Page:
"Two officers arrived and located the suspect, a male believed to be in his 40s, in his car," the statement said. "He was ordered to step from his car. After he got out, he physically resisted officers. Officers were able to get the suspect into handcuffs and noted he appeared to be suffering medical distress. Officers called for an ambulance. He was transported to Hennepin County Medical Center by ambulance where he died a short time later."

The statement never mentioned Chauvin’s use of force against Floyd, who pleaded that he couldn’t breathe as Chauvin pinned him by his neck to the pavement in handcuffs. "At no time were weapons of any type used by anyone involved in this incident," it said instead.

A screenshot of the Minneapolis Police Department's May 25, 2020, statement as it appeared on May 26, 2020.

The police narrative was upended when a 17-year-old posted a video she captured of Chauvin kneeling on Floyd’s neck for 9 minutes and 29 seconds on Facebook.

But as police accounts go, this one was typical for its less-than-transparent jargon and tone.

"This is a classic use of the passive-voice ‘exonerative tense’ used too often by both the police and the press when describing police killing civilians," said Mark Osler, professor of law at the University of St. Thomas in Minnesota and a former federal prosecutor.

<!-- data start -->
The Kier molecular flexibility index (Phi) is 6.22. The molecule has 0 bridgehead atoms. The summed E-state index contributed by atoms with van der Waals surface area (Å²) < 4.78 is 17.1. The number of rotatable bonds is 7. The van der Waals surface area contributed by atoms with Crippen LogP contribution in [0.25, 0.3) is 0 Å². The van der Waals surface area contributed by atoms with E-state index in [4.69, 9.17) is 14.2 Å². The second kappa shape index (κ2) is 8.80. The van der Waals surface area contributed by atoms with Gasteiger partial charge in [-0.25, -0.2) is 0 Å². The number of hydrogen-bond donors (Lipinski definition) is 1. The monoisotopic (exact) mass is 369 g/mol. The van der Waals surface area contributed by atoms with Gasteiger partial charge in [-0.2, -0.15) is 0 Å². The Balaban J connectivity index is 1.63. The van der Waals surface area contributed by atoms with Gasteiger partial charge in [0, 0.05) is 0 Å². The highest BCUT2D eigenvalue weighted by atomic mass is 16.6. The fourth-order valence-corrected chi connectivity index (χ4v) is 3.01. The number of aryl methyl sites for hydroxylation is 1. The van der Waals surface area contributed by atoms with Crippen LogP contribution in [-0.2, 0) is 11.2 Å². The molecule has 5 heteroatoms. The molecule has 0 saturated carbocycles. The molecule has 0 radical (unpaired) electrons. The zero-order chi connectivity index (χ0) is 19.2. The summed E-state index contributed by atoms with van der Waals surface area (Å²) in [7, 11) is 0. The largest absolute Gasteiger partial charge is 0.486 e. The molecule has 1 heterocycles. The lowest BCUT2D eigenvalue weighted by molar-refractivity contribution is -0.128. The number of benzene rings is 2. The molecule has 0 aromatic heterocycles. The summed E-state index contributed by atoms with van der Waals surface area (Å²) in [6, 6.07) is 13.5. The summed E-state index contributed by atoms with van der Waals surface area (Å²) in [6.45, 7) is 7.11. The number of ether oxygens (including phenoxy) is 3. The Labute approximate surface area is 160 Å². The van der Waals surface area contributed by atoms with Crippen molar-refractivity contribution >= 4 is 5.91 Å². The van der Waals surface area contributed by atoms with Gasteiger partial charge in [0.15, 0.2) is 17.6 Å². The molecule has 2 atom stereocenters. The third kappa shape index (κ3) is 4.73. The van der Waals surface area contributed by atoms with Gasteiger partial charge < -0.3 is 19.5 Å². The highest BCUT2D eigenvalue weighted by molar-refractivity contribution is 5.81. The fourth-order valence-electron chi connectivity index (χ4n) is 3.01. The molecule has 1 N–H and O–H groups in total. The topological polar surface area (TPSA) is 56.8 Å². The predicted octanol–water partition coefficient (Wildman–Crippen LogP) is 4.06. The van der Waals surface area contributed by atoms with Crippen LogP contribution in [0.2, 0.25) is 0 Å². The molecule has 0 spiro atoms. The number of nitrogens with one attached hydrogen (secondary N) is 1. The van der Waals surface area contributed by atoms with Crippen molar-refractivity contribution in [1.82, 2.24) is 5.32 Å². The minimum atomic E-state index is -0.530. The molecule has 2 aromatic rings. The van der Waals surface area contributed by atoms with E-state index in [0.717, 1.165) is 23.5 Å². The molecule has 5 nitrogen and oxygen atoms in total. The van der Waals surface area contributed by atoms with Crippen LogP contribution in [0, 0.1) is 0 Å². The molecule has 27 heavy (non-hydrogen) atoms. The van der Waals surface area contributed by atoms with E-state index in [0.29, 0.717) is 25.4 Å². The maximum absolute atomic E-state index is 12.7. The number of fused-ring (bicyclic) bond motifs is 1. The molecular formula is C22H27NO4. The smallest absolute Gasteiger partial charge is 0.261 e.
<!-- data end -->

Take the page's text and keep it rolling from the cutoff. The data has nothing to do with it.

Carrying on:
The police department spokesperson who wrote the alert later told the Los Angeles Times that he was relying on information from sergeants who work in the area and a log of communications between officers and dispatchers. The log did not include details on Chauvin’s use of force, and the spokesperson hadn’t yet reviewed the body-camera footage. 

"This had literally zero intent to deceive or be dishonest or disingenuous," John Elder, the police department’s director of public information, told the Los Angeles Times. "Had we known that this (situation) was what we saw on the video, that statement would have been completely different."

Once the state took over the case, Elder said he could not make changes to the statement.